During the past two sessions, the brave adventurers traveling through The Shadowfell have been without their devote Cleric of Pelor as he is on vacation worshipping the Sun in some foreign land. How typically Pelorian of him! The remaining party members are a Barbarian, Ranger, Fighter and Rogue; healers, they are not. A solution was needed to fill the gap because continuing the adventure without allowing the party access to a healer would have been a death sentence. A variety of options were available.
One option was to allow another member of the party to also play the missing player’s character. I have allowed this in the past, but it presents a few problems. First, while the missing character is still being used, his or her character cannot contribute to the story. Second, the player executing decisions for the missing character is bound to be more distracted from playing their own character, which is not ideal. And finally, it can get quite complicated if the missing player’s character is killed or suffers nasty consequences while they are absent. For those reasons, I wanted to avoid another player taking on the role of the missing Cleric.
I decided to create a NPC that would join the party as part of the storyline in the campaign while our Cleric was missing. The NPC did an admirable job of serving as the healer for the party, but she also served a number of unexpected purposes during the sessions. She increased the amount of roleplaying during a combat-heavy portion of the adventure, and she increased my level of enjoyment because I was also playing a character.
The following column is a description of how I replaced our missing Cleric in two consecutive sessions with a Non-Playable Character (NPC) who fulfilled the Healer role in our Dungeons & Dragons 4th Edition campaign. Below I present how I inserted the NPC into the party and the variety of functions she served during the sessions when our Cleric was out of town.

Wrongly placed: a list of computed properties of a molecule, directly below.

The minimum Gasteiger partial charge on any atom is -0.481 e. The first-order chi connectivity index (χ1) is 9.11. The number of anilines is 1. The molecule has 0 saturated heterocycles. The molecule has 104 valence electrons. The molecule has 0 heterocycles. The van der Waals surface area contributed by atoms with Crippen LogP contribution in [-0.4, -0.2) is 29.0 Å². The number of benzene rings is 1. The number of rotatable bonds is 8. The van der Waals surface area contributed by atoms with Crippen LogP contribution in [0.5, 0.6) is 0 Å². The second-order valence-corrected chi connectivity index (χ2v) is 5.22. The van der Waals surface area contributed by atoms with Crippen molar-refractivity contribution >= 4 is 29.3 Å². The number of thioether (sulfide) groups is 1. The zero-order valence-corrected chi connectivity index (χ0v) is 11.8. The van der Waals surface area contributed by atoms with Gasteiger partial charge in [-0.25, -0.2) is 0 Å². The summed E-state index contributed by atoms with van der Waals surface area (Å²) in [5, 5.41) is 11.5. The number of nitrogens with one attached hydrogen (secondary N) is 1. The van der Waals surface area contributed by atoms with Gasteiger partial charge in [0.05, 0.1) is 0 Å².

Moil, The City That (Doesn’t) Wait
Players miss sessions, and I thoroughly understand the multitude of reasons why this happens. I am perhaps the greatest offender in the campaign where I play a Rogue. The absence of one person should not hold up the enjoyment of the rest of the group. But when the missing player is the only healer in the group, then the party can come to a screeching halt. I decided the show must go on!
The party had just entered the City of Moil to pursue a doppelganger villain and end a growing undead plague pouring into Gloomwrought. The party previously received assistance from Shadar-kai servants of the Raven Queen in the Ebony Guard. It seemed fitting to have a Shadar-kai devoted to the Raven Queen and in service of the Ebony Guard serve as a fill-in Cleric for the party. The party discovered her near-death after a battle with a skeleton work crew attempting to rebuild the bridges of Moil, The City That Waits. They revived her and she agreed to guide them to a portal that she suspected led to the source of the undead threat.
I considered two options for creating the NPC. I thought about starting with a monster’s stat block and reskinning the powers to fit a Cleric. I never got far with this idea because it seemed to be more complicated than it was worth. Instead, I used Character Builder to Auto Build a Level 14 Shadar-kai Cleric who I named Olevex. A few clicks and I had a useable NPC to help the party deal with the various threats in Moil while their Cleric of Pelor was on vacation.